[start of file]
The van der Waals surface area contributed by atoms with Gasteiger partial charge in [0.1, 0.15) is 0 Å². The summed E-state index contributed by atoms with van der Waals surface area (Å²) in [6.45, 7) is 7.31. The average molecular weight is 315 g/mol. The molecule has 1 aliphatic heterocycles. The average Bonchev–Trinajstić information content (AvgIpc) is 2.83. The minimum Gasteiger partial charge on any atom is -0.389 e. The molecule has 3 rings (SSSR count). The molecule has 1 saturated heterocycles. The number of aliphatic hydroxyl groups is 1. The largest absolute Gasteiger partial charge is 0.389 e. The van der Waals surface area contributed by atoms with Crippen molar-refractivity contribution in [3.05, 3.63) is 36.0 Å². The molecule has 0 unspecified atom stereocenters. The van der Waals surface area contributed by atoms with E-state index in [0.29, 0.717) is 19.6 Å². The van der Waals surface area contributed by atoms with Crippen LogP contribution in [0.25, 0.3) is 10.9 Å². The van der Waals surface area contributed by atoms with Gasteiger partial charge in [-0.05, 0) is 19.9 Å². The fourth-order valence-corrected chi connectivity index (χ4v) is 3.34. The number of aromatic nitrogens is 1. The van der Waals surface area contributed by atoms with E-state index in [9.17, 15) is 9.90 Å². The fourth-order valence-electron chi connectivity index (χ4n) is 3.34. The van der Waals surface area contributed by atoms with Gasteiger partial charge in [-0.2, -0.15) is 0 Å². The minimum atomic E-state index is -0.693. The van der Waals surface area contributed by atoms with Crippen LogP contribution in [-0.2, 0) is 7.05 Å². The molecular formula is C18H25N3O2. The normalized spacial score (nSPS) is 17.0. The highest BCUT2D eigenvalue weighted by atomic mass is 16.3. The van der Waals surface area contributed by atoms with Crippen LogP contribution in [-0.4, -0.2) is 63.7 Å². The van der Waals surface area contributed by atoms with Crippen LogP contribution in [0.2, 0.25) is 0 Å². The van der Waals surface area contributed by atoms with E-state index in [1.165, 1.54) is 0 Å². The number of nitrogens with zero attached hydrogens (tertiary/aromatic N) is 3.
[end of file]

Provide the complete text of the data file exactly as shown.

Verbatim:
The van der Waals surface area contributed by atoms with Gasteiger partial charge in [0.1, 0.15) is 0 Å². The summed E-state index contributed by atoms with van der Waals surface area (Å²) in [6.45, 7) is 7.31. The average molecular weight is 315 g/mol. The molecule has 1 aliphatic heterocycles. The average Bonchev–Trinajstić information content (AvgIpc) is 2.83. The minimum Gasteiger partial charge on any atom is -0.389 e. The molecule has 3 rings (SSSR count). The molecule has 1 saturated heterocycles. The number of aliphatic hydroxyl groups is 1. The largest absolute Gasteiger partial charge is 0.389 e. The van der Waals surface area contributed by atoms with Crippen molar-refractivity contribution in [3.05, 3.63) is 36.0 Å². The molecule has 0 unspecified atom stereocenters. The van der Waals surface area contributed by atoms with E-state index in [0.29, 0.717) is 19.6 Å². The van der Waals surface area contributed by atoms with Crippen LogP contribution in [0.25, 0.3) is 10.9 Å². The van der Waals surface area contributed by atoms with Gasteiger partial charge in [-0.05, 0) is 19.9 Å². The fourth-order valence-corrected chi connectivity index (χ4v) is 3.34. The number of aromatic nitrogens is 1. The van der Waals surface area contributed by atoms with E-state index in [9.17, 15) is 9.90 Å². The fourth-order valence-electron chi connectivity index (χ4n) is 3.34. The van der Waals surface area contributed by atoms with Gasteiger partial charge in [-0.2, -0.15) is 0 Å². The minimum atomic E-state index is -0.693. The van der Waals surface area contributed by atoms with Crippen LogP contribution in [-0.2, 0) is 7.05 Å². The molecular formula is C18H25N3O2. The normalized spacial score (nSPS) is 17.0. The highest BCUT2D eigenvalue weighted by atomic mass is 16.3. The van der Waals surface area contributed by atoms with Crippen LogP contribution in [-0.4, -0.2) is 63.7 Å². The van der Waals surface area contributed by atoms with Crippen LogP contribution in [0.2, 0.25) is 0 Å². The van der Waals surface area contributed by atoms with E-state index in [1.165, 1.54) is 0 Å². The number of nitrogens with zero attached hydrogens (tertiary/aromatic N) is 3.